Throwin' Bones (Matchbox )

Podunk might sound familiar. It was called Tesla the first time you heard it. That's no joke or exaggeration, it's just that the resemblance at times is uncanny. If he had long hair and leather pants, Podunk's Jason Touchette could probably pass for that squirrely Tesla singer from the cheap seats. Podunk, however, doesn't cop to the full metal experience. They're a straight-up rock band taking more of a bang-it-out than a tear-it-up approach, and rather than flaunt the typically piggish sexuality of testosterone rock, Throwin' Bones is loaded with male sensitivity; genuine as it might be, it brings with it some terribly generic lyrics like, "I wanna get closer to you, but you keep pushing me away" ("Meet Me in the Middle") and "Let it go, if it's love it will come back to you" ("Boomerang"). The album is polished but not slick, the band is tight but not robotic, and they lay down a few good grooves, but rarely does Podunk give into abandon enough to put consistent life into the performances.

2.5 stars -- Michael Bertin



Galapagos distills so many influences into their sound -- jazz, Latin, funk, hippie, folk -- that their debut CD Mandarine comes off as all of them and none, entirely original and totally derivative. They borrow plenty of tricks and transitional devices from the Grateful Dead, apparently their strongest influence (check out the bridges in "Whiskey Dreams"), but it's what they do with them that makes this a good album. Their songs about love and dreams are everything you might expect from local jammers, but Galapagos fills each tune with an intangible dignity and an adherence to a musical vision that sets them apart from the majority of Dead-inspired jam bands. They're more song-oriented, for one thing; "Climb" and "Whiskey Dreams" are joyful in themselves and in the movement they imply. There are some long tracks on the CD, which provide some excellent (and some mediocre) instrumental meanderings, but Barbi Hatch's voice is the key. The rhythm section is solid and convincingly syncopated, the keyboards and guitar alternately drive and flourish the tunes, but the dreamy and lilting tone of the songs matches Hatch's vocal timbre so succinctly that the music flat-out changes when she stops singing. The energy wanes in the later tracks, but for the most part Galapagos has built a sound around a vision, making Mandarine the perfect starting point.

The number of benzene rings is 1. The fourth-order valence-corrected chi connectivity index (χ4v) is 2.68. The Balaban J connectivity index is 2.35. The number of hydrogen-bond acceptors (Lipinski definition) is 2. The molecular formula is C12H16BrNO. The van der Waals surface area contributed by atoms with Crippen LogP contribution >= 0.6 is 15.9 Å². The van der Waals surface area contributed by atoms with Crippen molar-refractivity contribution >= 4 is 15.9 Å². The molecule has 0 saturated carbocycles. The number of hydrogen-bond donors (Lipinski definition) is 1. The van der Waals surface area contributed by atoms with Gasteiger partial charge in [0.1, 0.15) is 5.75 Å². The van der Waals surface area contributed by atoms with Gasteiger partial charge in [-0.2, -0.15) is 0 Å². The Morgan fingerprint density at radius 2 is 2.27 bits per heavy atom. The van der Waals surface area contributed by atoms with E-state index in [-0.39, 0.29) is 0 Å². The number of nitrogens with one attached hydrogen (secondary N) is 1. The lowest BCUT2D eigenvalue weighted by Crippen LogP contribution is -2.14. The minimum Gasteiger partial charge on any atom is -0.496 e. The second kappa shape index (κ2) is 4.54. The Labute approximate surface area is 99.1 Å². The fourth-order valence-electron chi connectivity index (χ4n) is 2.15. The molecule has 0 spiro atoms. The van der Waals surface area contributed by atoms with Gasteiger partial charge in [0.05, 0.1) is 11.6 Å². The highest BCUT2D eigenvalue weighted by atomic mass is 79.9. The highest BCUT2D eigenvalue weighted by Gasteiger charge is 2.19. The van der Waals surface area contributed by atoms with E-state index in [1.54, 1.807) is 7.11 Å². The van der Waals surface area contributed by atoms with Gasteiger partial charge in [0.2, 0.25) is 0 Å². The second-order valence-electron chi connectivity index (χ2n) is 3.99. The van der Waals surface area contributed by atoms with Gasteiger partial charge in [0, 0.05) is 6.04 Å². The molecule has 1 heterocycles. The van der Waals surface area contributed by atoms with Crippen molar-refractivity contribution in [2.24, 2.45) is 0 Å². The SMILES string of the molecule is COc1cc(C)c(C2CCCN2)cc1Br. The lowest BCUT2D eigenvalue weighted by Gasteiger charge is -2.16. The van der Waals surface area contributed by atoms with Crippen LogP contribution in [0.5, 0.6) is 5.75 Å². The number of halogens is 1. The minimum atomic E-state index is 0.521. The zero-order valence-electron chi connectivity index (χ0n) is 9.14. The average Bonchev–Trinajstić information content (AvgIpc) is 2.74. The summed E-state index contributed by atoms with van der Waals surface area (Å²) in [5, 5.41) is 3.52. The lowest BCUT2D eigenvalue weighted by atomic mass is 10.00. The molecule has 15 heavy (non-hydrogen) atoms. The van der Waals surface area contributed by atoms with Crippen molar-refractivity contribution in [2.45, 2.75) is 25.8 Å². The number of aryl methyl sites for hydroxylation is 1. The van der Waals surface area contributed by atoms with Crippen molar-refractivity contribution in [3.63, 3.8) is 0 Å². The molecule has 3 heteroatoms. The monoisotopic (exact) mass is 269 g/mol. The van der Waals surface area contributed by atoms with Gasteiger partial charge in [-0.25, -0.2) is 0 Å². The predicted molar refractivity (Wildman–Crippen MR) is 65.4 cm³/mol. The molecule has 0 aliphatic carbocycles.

3 stars -- Christopher Hess




What Does It Matter? (Kokizz-y-que)

You could gag a whale on the minions of young bands who gravitate toward the touchstone of pop-punk only to produce music that's both overwrought and under-realized. Fortunately, Shaft: El Grüpo de Röck executes well enough to make you forgive their sporadic lapses into taking themselves too seriously. Despite the nobility of the DIY aesthetic, Shaft's phat hit record approach is better served by professional studio sweetening than four-track intimacy. "Pretend to Forget" incorporates lotsa hooks, a dab of melancholia, and enough gutbucket snare shots to keep the angst in check. It's a winning combination sure to resonate with the band's intended audience. There's also a smashing, set-closing rendition of Prince's "When You Were Mine" that transcends the venerable "punk rock joke cover" designation in spades. The Ritalin Kids mine the same attitudinal territory as Shaft with a more raw, more heartbroken perspective. Nothing beats the camaraderie of singing along at punk rock shows, and the whoa-oh-whoas in "Rat Race" and "Believe" deliver the brothers-in-arms hardcore gospel in a way that would make Kevin Seconds proud. The hidden track on What Does It Matter? is a what-the-hell cover of REM's "It's the End of the World As We Know It (And I Feel Fine)" that works despite its inherent haphazardness. If there's any justice in the world, both of these bands will wind up on the soundtrack of the next Jennifer Love Hewitt vehicle. And I mean that in a good way.